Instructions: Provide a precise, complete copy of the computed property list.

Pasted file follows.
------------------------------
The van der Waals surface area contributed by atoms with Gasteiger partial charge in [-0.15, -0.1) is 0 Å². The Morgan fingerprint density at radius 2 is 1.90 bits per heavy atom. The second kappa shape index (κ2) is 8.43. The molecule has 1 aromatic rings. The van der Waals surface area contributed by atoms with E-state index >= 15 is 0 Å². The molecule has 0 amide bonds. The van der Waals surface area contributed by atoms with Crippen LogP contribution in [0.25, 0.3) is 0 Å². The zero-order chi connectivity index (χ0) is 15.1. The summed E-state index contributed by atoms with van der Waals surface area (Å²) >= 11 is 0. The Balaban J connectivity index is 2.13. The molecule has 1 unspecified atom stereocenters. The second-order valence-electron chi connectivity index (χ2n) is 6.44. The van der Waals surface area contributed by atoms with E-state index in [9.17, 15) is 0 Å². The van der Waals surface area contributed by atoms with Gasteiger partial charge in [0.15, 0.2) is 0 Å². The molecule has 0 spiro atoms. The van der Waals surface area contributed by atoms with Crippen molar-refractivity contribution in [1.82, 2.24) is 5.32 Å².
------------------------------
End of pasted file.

The van der Waals surface area contributed by atoms with Gasteiger partial charge in [-0.15, -0.1) is 0 Å². The Morgan fingerprint density at radius 2 is 1.90 bits per heavy atom. The second kappa shape index (κ2) is 8.43. The molecule has 1 aromatic rings. The van der Waals surface area contributed by atoms with E-state index >= 15 is 0 Å². The molecule has 0 amide bonds. The van der Waals surface area contributed by atoms with Crippen LogP contribution in [0.25, 0.3) is 0 Å². The zero-order chi connectivity index (χ0) is 15.1. The summed E-state index contributed by atoms with van der Waals surface area (Å²) >= 11 is 0. The Balaban J connectivity index is 2.13. The molecule has 1 unspecified atom stereocenters. The second-order valence-electron chi connectivity index (χ2n) is 6.44. The van der Waals surface area contributed by atoms with E-state index in [9.17, 15) is 0 Å². The van der Waals surface area contributed by atoms with Gasteiger partial charge in [0.15, 0.2) is 0 Å². The molecule has 0 spiro atoms. The van der Waals surface area contributed by atoms with Crippen molar-refractivity contribution in [1.82, 2.24) is 5.32 Å².